Joined May 15, 2011
Hello chef talk community,

 Upon signing up for the forum I was thinking about incorperating coconut in a variety of ways into my crappy little kitchen (hence, the awesome username). I'm here to meet new friends like me who enjoy cooking with or without crappy little kitchens. I graduated from a small cooking school in The Pas, MB where I studied 'the basics'. Now that I'm furthering my way in our industry I like to ask myself questions like why am I doing this career? I've heard great stories about chef's who've experienced great culinary adventures. Which makes my history with cooking look somewhat obsolete when I look back to meat and potato dinners (Can anyone relate?)
Joined Aug 29, 2000
Hello Coconut, and welcome to Chef Talk! I'm sure others here will relate to your situation. We have members from all over the world, all levels of knowledge and expertise. Some are home cooks (as you are); others are trained professionals. As a home cook you're welcome to browse in all sub-forums on this site, but mustn't post in the professionals' forums. However, there's a lot of information in the General forums, where you are free to post (within our guidelines).

How did you get your love of food and cooking? Was there someone, or some experience that pushed you in this direction?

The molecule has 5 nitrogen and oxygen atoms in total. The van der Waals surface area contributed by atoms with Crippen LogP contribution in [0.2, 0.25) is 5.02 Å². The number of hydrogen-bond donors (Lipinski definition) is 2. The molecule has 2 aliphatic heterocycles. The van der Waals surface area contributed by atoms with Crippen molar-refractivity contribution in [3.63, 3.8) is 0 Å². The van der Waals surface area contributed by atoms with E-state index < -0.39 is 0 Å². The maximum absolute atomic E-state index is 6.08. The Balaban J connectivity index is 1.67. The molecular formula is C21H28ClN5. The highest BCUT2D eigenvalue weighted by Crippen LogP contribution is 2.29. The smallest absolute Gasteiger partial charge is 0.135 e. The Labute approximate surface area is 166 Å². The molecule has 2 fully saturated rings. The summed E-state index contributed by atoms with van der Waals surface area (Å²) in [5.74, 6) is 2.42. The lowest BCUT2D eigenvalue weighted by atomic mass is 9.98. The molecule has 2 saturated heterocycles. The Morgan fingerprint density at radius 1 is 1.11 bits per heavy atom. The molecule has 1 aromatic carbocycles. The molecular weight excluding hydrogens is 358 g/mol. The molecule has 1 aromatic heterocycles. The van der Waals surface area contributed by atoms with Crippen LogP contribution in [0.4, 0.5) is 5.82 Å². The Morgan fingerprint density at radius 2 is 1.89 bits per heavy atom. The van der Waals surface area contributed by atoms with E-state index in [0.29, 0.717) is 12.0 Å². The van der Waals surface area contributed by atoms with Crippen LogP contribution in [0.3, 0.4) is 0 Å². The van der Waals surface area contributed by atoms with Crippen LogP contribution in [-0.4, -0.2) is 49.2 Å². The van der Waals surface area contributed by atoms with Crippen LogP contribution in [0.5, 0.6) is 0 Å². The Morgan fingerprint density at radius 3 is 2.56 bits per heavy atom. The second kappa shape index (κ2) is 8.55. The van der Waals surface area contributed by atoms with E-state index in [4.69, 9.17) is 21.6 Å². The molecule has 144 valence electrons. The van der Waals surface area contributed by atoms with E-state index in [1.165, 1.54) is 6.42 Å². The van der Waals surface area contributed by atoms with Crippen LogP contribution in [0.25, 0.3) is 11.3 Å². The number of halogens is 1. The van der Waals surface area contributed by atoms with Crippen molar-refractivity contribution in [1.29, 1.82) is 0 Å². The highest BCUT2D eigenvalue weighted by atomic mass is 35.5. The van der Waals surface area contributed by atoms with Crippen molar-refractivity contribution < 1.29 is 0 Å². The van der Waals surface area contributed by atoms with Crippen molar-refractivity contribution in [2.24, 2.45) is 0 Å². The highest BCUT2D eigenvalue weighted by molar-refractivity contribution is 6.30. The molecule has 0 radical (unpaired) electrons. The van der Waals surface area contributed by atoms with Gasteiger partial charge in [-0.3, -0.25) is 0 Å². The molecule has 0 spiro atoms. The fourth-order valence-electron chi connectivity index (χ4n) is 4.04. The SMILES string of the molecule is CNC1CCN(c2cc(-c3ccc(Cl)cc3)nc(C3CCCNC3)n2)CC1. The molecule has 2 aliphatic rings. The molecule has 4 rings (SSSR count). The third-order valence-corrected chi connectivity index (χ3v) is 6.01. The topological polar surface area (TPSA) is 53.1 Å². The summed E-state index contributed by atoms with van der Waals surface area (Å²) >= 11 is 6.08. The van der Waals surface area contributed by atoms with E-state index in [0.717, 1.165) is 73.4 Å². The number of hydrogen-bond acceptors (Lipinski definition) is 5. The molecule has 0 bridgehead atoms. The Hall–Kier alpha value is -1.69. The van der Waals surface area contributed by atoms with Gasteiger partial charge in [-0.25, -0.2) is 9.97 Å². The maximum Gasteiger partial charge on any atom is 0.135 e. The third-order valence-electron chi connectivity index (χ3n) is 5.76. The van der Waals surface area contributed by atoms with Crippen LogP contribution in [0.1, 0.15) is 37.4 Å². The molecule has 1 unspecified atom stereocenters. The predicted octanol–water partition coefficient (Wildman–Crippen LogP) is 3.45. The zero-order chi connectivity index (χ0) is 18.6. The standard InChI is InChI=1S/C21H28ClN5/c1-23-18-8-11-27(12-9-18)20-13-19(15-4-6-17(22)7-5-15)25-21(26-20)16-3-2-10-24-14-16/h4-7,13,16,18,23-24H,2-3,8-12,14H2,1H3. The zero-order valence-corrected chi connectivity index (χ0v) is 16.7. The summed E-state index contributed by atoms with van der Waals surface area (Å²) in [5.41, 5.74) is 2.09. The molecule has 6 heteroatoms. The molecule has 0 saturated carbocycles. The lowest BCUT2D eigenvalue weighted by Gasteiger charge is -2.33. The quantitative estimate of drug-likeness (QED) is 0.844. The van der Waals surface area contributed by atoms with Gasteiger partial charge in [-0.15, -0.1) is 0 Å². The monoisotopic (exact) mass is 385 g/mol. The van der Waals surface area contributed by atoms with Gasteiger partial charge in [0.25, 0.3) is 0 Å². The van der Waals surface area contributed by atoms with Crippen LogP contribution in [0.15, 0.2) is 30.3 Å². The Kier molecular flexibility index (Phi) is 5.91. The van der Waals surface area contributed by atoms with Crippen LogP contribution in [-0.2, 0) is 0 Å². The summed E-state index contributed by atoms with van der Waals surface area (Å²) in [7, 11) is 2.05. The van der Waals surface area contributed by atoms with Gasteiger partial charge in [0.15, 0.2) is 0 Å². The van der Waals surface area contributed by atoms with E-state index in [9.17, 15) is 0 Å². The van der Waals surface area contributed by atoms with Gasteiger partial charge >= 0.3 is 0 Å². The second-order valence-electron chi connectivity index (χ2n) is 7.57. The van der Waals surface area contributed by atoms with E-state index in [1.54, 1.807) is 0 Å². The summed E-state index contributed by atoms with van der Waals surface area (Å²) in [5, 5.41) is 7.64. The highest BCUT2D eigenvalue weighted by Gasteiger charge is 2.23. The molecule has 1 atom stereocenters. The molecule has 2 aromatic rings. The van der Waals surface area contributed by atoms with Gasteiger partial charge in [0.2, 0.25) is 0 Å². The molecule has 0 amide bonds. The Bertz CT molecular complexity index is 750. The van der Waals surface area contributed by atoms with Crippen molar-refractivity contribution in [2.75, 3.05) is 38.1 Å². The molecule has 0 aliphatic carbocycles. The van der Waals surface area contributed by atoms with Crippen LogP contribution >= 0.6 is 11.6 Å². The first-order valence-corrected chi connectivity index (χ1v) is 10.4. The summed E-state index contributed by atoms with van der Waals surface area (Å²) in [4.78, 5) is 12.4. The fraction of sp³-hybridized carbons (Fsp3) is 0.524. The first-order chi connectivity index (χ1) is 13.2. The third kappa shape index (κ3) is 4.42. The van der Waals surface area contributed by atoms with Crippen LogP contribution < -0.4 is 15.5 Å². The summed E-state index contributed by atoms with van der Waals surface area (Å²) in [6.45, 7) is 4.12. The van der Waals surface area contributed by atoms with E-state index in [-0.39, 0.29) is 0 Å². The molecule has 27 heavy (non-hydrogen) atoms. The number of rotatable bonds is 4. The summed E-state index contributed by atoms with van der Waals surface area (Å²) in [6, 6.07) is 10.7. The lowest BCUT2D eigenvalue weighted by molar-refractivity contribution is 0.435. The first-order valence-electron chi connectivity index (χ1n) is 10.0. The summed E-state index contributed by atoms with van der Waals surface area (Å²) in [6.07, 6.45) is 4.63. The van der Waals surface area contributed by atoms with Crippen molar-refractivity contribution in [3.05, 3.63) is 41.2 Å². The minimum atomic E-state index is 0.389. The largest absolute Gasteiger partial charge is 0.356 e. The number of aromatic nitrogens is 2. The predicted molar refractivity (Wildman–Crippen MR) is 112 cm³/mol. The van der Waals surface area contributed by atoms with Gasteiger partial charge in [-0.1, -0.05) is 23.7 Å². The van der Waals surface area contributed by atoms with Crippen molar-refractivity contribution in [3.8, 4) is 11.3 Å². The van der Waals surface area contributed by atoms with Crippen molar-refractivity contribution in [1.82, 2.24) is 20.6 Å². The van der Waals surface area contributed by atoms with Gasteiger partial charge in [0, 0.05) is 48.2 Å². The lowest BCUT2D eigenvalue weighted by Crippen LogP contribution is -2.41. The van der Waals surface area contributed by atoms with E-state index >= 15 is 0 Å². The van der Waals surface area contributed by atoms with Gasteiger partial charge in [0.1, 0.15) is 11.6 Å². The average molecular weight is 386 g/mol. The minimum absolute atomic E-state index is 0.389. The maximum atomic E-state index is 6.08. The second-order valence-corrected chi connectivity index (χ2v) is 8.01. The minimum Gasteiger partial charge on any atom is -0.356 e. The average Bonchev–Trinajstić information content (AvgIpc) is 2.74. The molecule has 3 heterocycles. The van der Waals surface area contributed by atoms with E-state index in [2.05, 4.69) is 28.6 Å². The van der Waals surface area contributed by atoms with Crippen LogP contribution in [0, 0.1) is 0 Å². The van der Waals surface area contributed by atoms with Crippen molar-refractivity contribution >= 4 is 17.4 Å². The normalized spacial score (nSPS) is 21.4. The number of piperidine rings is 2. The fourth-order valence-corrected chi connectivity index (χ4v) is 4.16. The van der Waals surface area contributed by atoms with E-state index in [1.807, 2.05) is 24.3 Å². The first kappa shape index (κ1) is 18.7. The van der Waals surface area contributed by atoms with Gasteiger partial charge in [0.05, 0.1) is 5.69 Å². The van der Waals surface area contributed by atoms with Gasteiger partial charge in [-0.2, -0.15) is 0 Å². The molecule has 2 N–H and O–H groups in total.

I hope you enjoy the site. We've been here 10 years, so there's a rich cache of discussions and information; access that through the board's search tool.


Joined May 15, 2011
 Quote "How did you get your love of food and cooking? Was there someone, or some experience that pushed you in this direction?"

I often remind myself I had no interest in cooking because my parent's did not posess unique culinary talents. It was this that made me curiouser about what I could make on my own using my hands. When I decided to enroll in cooking school my parent's did not approve of this. In their eyes I could not make an accomplishment beyond graduation (My GPA averaged 3.0) My friends encouraged it and I began hosting amatuer dinner parties for practice(pancakes, barbeques, etc).  I struggled  with grasping all the new subjects I was unfamiliar with in cooking school. I had tonnes of inspiration from watching food network however I was behind other's skill levels. At first it was difficult which is apart of why I relate to watching Maryl Streep in Julie and Julia when she was chopping onions. My biggest struggle was making friends with the other stuck up students who studied there. Written exams came up then I became the 'popular one' who knew the answers. Come time for internship I was working in a small hotel downtown where I recieved my first job as a line cook. I was not satisfied with the life I had chosen-peeling potatoes and boiling pasta-so I moved elsewhere. I met new people however they seemed to all be bad influences on my culinary journey. I eventually landed a full-time job and now I'm building my resume towards a four star restaurant.

 I enjoy the thrill of being the best at what I can do. Everyone I know know's me for my unique talents for preparing exciting dishes. I recall the first potluck I cooked for I was so anxious to show off the sushi I made (the desert was green tea cupcakes). Along the way I noticed I might've been trying too hard to impress others. After building a reputation at home and socially I learned the creative process was not taught by anyone. Anywho thats all for now :)

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